Maternal literacy plays an important role here. An educated mother can well understand the importance of hygiene, proper nutrition for her child, and recognition of signs of illness. Through education and awareness, many diseases can be prevented. This can be done through counseling sessions in maternity wards, print media, social media and television. Mothers should avoid bottle-feeding, regularly trim their children’s nails, give them daily showers and provide them with clean water and food. Mothers need to know when to take the child to the doctor. Urgency to drink fluids, sunken eyes and lethargy are warning signs of dehydration that need to be treated quickly. Exclusive breastfeeding for the first six months of life and rotavirus vaccination for babies can help prevent diarrhea.
Adults also transmit infections like typhoid and cholera due to improper food handling. Long, dirty fingernails harbor bacteria; cooking and serving with unwashed hands spreads infections at home and in the community outside. Using a hat while cooking and gloves when needed can help prevent the spread of infection. Flies and mosquitoes carry bacteria and viruses and are a source of infection transmission by contaminating food. Polluted air also carries dust and germs. Therefore, it is important to cover food and drink appropriately.
Meat and poultry should be refrigerated and thoroughly cooked. Dairy products and unpasteurized juices should not be consumed. Vegetables and fruits should be washed well before eating. Many parasitic infections are likely to be contracted by contact with soil contaminated with human or animal faeces. These include giardiasis, cryptosporidiosis and toxoplasmosis. Swimmers are also prone to contracting gastrointestinal infections as faecal contamination from swimming pools can be harmful.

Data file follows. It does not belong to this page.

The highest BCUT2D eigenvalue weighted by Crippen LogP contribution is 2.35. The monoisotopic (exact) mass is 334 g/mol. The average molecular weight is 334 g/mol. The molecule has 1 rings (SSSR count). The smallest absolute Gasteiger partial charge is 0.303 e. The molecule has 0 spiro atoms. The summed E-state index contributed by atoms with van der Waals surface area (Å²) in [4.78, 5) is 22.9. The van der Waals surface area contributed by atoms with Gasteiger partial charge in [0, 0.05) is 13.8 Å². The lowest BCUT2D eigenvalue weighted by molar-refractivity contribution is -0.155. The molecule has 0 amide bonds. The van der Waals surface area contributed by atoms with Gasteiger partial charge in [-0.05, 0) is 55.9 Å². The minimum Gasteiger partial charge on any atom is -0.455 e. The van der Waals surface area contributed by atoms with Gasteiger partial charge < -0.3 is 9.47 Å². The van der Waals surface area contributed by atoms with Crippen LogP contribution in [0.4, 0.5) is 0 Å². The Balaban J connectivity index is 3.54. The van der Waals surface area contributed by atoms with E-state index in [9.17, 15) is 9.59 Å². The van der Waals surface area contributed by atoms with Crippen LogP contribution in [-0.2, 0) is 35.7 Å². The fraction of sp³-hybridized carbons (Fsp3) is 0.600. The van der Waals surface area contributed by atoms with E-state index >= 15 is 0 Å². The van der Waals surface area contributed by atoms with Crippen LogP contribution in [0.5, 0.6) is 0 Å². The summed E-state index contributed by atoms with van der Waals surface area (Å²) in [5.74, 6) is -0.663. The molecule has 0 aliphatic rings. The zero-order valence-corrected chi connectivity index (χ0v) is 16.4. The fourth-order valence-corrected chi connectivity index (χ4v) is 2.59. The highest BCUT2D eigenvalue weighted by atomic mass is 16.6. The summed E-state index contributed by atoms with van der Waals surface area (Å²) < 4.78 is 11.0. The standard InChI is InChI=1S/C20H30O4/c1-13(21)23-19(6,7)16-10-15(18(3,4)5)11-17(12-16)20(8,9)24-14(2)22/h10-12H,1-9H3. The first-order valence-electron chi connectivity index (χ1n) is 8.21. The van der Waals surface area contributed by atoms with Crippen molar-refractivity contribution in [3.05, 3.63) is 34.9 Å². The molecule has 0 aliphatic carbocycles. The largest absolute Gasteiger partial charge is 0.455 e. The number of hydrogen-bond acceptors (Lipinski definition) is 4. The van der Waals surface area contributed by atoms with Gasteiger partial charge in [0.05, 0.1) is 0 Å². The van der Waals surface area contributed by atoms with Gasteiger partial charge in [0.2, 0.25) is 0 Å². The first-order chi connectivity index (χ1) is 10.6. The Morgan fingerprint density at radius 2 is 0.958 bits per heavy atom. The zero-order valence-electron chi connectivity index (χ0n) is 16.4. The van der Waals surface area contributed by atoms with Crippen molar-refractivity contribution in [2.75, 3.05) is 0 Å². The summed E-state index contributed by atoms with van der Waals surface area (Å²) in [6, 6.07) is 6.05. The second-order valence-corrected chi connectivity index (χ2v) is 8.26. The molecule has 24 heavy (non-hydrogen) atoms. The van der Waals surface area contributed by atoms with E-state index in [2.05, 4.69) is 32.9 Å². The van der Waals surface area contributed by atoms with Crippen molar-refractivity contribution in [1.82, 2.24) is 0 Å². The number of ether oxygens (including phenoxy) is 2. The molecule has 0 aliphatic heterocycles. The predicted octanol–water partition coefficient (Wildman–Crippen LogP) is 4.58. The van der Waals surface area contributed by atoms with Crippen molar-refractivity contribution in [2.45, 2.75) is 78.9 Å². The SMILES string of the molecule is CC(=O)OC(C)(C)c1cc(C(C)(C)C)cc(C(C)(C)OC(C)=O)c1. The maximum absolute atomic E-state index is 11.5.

Drinking water can contain various impurities – physical, biological and chemical. The most dangerous contaminants are biological in nature. These cause human health problems, often resulting in death. Poor treatment facilities lead to the spread of waterborne diseases. Worldwide, 780 million people lack access to improved drinking water and 2.5 billion lack access to improved sanitation. In Pakistan, the drinking water system and the sewage pipes work in parallel, which causes leaks and the mixing leads to deterioration of the water quality. In most cities of Pakistan, the groundwater supply contains various pathogens including numerous viral, bacterial and protozoan agents causing 2.5 million deaths annually from endemic diarrheal disease. Water contaminated with human or animal faeces, such as sewage, septic tanks and latrines, is of particular concern. Tap water is not drinkable. Drinking water must be made safe by chlorination, boiling, using membrane filters or alternative standard methods. It is the responsibility of educated members of the community to educate their contacts. Hand hygiene and the practice of drinking water should be encouraged at home, at school and in the workplace.
Travelers can get diarrhea if they are not careful with the food and drink they take. It is advisable to use bottled water for drinking and cleaning teeth and to avoid ice and raw foods. Meat and eggs should be thoroughly cooked before eating. Salads should be avoided as they are a rich source of bacterial growth. Travelers should also avoid contact with people with gastrointestinal infections as a precaution.
The writer is the Senior Registrar, Family Medicine, Baqai Medical University